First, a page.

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Monday, March 31, 2008

A charming volunteer

Sometimes plants pop up in your garden and you wonder where they came from. Most often it's a weed, sometimes it's a charming wild flower and every now and then it's a total mystery plant.

When we built a garden around the slope on the back of our pool, we had to bring in several truck loads of soil. Instead of getting top soil from a place that sifts and screens the soil, we were able to get it from a perennial farm right up the street.

The soil was mostly compost, there were still pieces of wood chips in it, lots of sand and a quite a few stones. I had to remove the stones by hand but it was still well worth the effort as the soil was free of cost to us.

One day I noticed a little volunteer plant growing in the bed. It had foliage like a Columbine but much smaller than any I had in my gardens.

The plant grew quickly into a nice little clump and then began to bloom. It's been there 3 years now and has self seeded all along that rock wall. My only complaint is that the seedlings do not like to be disturbed or transplanted. I've only had success with one or two that were moved when they were teeny tiny.

Taking a good photo of the blooms has challenged me as my point and shoot digital camera has too wide a focus and so far I haven't gotten it to focus on one individual bloom. Still, I hope you can see how charming this little volunteer is.

Has anybody seen a Columbine similar to this?

12 comments:

Cinj said...

Gorgeous little plant. I'm not great with plant names either so I guess I'm no real help! I've had this happen too, it's always nice to get a "free" addition to the garden.

Frances, said...

Lovely little plant. Is the foliage evergreen? Could it be some type of corydalis? Nan Ondra at Gardening Gone Wild and Hayefield is an excellent plant identifier, she helped me with a weird little fern that came with our property. Maybe she could help your if one of the commentors cannot.
Frances

kjohnson said...

Hi Melanie. I love when surprises occur in the garden!

David Perry over at A Photographer's Garden has a recent series of posts on taking up close photos of flowers. Very informative and I have been trying some of his suggestions.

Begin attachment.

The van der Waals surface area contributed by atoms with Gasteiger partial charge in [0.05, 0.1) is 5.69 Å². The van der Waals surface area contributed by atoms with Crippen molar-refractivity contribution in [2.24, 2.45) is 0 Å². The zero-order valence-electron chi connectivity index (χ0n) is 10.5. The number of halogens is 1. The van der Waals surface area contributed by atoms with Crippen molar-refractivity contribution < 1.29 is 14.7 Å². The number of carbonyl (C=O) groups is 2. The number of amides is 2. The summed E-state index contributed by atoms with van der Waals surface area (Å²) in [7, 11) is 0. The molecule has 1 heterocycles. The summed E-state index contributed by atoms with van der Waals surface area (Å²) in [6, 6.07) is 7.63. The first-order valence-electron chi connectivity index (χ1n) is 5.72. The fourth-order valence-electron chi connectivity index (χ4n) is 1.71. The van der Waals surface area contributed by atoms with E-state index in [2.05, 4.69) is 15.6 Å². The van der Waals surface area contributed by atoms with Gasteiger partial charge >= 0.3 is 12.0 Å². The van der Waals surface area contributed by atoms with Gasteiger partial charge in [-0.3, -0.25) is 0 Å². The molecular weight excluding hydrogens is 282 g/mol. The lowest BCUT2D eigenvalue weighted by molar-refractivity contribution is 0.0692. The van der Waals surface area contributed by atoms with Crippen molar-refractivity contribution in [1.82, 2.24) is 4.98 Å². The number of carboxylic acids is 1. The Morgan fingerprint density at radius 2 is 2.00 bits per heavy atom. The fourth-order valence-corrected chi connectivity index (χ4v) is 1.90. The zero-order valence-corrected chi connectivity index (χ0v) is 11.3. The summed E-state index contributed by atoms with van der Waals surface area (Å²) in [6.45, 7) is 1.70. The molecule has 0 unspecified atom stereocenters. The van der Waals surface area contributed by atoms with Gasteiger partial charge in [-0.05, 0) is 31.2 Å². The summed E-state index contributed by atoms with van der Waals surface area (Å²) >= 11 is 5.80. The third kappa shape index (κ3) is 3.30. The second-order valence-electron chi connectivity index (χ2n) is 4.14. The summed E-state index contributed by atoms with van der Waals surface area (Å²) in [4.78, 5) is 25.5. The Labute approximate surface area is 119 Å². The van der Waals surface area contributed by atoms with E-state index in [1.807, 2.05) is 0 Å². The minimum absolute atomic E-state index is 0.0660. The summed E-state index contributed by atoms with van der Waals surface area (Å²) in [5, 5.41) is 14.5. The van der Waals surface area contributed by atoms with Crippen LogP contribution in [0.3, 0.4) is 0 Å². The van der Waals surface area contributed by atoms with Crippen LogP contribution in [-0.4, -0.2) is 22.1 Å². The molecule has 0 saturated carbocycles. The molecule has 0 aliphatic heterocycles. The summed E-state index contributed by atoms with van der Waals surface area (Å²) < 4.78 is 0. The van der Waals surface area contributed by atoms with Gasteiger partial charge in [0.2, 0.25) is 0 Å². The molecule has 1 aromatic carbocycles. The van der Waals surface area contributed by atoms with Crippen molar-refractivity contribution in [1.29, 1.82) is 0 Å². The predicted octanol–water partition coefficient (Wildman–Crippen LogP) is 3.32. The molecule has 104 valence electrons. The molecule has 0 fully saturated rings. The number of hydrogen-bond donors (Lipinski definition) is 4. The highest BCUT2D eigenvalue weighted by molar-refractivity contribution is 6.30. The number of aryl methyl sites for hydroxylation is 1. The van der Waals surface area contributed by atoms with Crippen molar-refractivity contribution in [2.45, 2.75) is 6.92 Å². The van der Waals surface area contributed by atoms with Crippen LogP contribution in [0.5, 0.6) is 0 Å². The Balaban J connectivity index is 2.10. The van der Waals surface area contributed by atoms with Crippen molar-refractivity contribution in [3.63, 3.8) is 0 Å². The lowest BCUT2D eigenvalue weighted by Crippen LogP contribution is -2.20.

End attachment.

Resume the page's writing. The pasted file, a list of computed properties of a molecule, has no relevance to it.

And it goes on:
Kathryn

Nancy J. Bond said...

I don't know what it is, though it looks familiar, but it is a sweet little flower. :)

tina said...

nope, but it is sweet. Better to get dirt from a perennial farm than from where I got mine. I have SO many onions growing out of it! urrrr! No onions in any of the other beds so that is what it is. I can't believe people sell bad dirt to gardeners like this.

Nan Ondra said...

I'd guess it is Semiaquilegia ecalcarata. Essentially, it's a spurless columbine. Very cute!

Gail said...

I thought it might be a corydalis myself because of the leaves, it is a cutie...

Gail

Melanie said...

Hi cinj, you bet, a freebie to the garden is always a great thing.

Frances, I was pretty sure it wasnt' a corydalis but read on and you'll see that you're not far off the mark. You were right about asking Nan, she hit the nail on the head!

Kjohnson, doesn't David have some excellent photos and tips! I used to love photography with my old camera but I need a better digital before I feel the same now.

Nancy, it really is sweet, it has one of those "happy plant" natures.

Tina, I'm almost afraid to admit that I haven't had an onion problem. At least, not yet.

Hooray Nan! Frances suggested you'd know this baby and she was right! You really are amazing, I'm so thrilled to know that I have Semiaquilegia ecalcarata but don't ask me to pronounce it!

Gail, I thought it was a native plant but after Nan's ID I googled it and it doesn't come from the American continent. How crazy is that!

tina said...

Don't be afraid-shout it big-no onions in my lawn! or garden!

Gail said...

Melanie,

Don't you love finding out what it is? It is a cute plants.

Gail

mightymatt1313 said...

Beautiful!

2greenthumbsup said...

Hi Melanie,

At my last house I planted several columbine varieties. Over the course of about three years I had tons of little volunteers. They liked to sprout up in the dry creekbed. I guess that's where their seeds ended up. If I was very careful about moving the river rocks to expose the whole plants I was able to transplant them successfully.

Cathy